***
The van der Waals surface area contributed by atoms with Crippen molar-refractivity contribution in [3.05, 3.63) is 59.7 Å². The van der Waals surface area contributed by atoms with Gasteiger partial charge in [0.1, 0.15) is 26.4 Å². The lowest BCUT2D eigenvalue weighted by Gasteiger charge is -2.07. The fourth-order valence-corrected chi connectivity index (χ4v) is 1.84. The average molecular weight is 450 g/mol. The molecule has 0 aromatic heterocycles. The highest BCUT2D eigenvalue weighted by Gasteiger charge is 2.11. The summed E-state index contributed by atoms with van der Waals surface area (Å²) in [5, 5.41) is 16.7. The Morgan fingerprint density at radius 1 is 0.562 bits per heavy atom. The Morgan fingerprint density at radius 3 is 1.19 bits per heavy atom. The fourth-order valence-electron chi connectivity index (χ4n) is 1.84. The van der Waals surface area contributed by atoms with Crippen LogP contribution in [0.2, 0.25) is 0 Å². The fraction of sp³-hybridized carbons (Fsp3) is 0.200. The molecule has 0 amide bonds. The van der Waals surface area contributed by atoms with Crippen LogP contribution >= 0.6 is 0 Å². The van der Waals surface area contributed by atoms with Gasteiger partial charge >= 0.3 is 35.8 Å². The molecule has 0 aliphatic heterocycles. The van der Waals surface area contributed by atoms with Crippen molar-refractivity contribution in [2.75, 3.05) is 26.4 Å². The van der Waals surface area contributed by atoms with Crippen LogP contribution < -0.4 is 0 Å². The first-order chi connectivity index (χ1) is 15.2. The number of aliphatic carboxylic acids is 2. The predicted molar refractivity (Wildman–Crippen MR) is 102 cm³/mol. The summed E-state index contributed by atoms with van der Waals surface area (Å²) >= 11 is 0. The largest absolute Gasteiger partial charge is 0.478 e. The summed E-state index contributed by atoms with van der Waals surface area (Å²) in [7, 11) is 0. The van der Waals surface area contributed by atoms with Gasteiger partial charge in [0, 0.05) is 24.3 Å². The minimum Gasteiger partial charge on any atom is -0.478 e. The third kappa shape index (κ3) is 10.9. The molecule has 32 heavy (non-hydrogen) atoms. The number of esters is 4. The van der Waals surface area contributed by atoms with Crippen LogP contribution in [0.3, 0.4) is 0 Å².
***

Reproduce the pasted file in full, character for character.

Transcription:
The van der Waals surface area contributed by atoms with Crippen molar-refractivity contribution in [3.05, 3.63) is 59.7 Å². The van der Waals surface area contributed by atoms with Gasteiger partial charge in [0.1, 0.15) is 26.4 Å². The lowest BCUT2D eigenvalue weighted by Gasteiger charge is -2.07. The fourth-order valence-corrected chi connectivity index (χ4v) is 1.84. The average molecular weight is 450 g/mol. The molecule has 0 aromatic heterocycles. The highest BCUT2D eigenvalue weighted by Gasteiger charge is 2.11. The summed E-state index contributed by atoms with van der Waals surface area (Å²) in [5, 5.41) is 16.7. The Morgan fingerprint density at radius 1 is 0.562 bits per heavy atom. The Morgan fingerprint density at radius 3 is 1.19 bits per heavy atom. The fourth-order valence-electron chi connectivity index (χ4n) is 1.84. The van der Waals surface area contributed by atoms with Crippen LogP contribution in [0.2, 0.25) is 0 Å². The fraction of sp³-hybridized carbons (Fsp3) is 0.200. The molecule has 0 amide bonds. The van der Waals surface area contributed by atoms with Crippen LogP contribution >= 0.6 is 0 Å². The van der Waals surface area contributed by atoms with Gasteiger partial charge >= 0.3 is 35.8 Å². The molecule has 0 aliphatic heterocycles. The van der Waals surface area contributed by atoms with Crippen molar-refractivity contribution in [2.75, 3.05) is 26.4 Å². The van der Waals surface area contributed by atoms with Crippen LogP contribution < -0.4 is 0 Å². The first-order chi connectivity index (χ1) is 15.2. The number of aliphatic carboxylic acids is 2. The predicted molar refractivity (Wildman–Crippen MR) is 102 cm³/mol. The summed E-state index contributed by atoms with van der Waals surface area (Å²) >= 11 is 0. The largest absolute Gasteiger partial charge is 0.478 e. The summed E-state index contributed by atoms with van der Waals surface area (Å²) in [7, 11) is 0. The van der Waals surface area contributed by atoms with Gasteiger partial charge in [0, 0.05) is 24.3 Å². The minimum Gasteiger partial charge on any atom is -0.478 e. The third kappa shape index (κ3) is 10.9. The molecule has 32 heavy (non-hydrogen) atoms. The number of esters is 4. The van der Waals surface area contributed by atoms with Crippen LogP contribution in [0.3, 0.4) is 0 Å².